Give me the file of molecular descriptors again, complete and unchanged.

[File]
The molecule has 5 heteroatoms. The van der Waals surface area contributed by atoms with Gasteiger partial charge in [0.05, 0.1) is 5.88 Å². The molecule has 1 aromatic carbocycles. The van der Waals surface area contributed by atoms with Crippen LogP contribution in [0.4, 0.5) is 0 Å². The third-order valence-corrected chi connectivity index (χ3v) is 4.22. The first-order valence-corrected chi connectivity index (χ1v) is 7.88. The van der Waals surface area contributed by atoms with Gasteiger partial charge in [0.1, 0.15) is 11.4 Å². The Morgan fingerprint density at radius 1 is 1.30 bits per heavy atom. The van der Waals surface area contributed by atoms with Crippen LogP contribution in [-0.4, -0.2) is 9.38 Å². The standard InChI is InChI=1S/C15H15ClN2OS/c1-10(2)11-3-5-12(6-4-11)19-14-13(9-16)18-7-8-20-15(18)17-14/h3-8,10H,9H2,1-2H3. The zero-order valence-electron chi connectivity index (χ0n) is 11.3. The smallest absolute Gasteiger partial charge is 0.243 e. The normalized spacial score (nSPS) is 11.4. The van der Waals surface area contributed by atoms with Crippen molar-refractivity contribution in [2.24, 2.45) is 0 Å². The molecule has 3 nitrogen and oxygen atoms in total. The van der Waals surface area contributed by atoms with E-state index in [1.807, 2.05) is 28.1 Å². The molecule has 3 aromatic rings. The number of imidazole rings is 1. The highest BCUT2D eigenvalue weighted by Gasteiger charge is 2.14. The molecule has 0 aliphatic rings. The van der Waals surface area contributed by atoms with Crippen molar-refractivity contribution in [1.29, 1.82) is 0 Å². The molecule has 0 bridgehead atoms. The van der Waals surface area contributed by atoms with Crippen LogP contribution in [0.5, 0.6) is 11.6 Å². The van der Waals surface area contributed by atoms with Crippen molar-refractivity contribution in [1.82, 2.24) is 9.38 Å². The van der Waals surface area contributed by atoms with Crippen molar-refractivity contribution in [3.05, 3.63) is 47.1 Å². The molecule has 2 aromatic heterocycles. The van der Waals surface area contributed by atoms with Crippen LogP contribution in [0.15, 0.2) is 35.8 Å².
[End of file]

The molecule has 5 heteroatoms. The van der Waals surface area contributed by atoms with Gasteiger partial charge in [0.05, 0.1) is 5.88 Å². The molecule has 1 aromatic carbocycles. The van der Waals surface area contributed by atoms with Crippen LogP contribution in [0.4, 0.5) is 0 Å². The third-order valence-corrected chi connectivity index (χ3v) is 4.22. The first-order valence-corrected chi connectivity index (χ1v) is 7.88. The van der Waals surface area contributed by atoms with Gasteiger partial charge in [0.1, 0.15) is 11.4 Å². The Morgan fingerprint density at radius 1 is 1.30 bits per heavy atom. The van der Waals surface area contributed by atoms with Crippen LogP contribution in [-0.4, -0.2) is 9.38 Å². The standard InChI is InChI=1S/C15H15ClN2OS/c1-10(2)11-3-5-12(6-4-11)19-14-13(9-16)18-7-8-20-15(18)17-14/h3-8,10H,9H2,1-2H3. The zero-order valence-electron chi connectivity index (χ0n) is 11.3. The smallest absolute Gasteiger partial charge is 0.243 e. The normalized spacial score (nSPS) is 11.4. The van der Waals surface area contributed by atoms with Crippen molar-refractivity contribution in [2.24, 2.45) is 0 Å². The molecule has 3 nitrogen and oxygen atoms in total. The van der Waals surface area contributed by atoms with E-state index in [1.807, 2.05) is 28.1 Å². The molecule has 3 aromatic rings. The number of imidazole rings is 1. The highest BCUT2D eigenvalue weighted by Gasteiger charge is 2.14. The molecule has 0 aliphatic rings. The van der Waals surface area contributed by atoms with Crippen molar-refractivity contribution in [1.29, 1.82) is 0 Å². The molecule has 0 bridgehead atoms. The van der Waals surface area contributed by atoms with Crippen LogP contribution in [0.5, 0.6) is 11.6 Å². The van der Waals surface area contributed by atoms with Crippen molar-refractivity contribution in [1.82, 2.24) is 9.38 Å². The van der Waals surface area contributed by atoms with Crippen molar-refractivity contribution in [3.05, 3.63) is 47.1 Å². The molecule has 2 aromatic heterocycles. The van der Waals surface area contributed by atoms with Crippen LogP contribution in [0.15, 0.2) is 35.8 Å².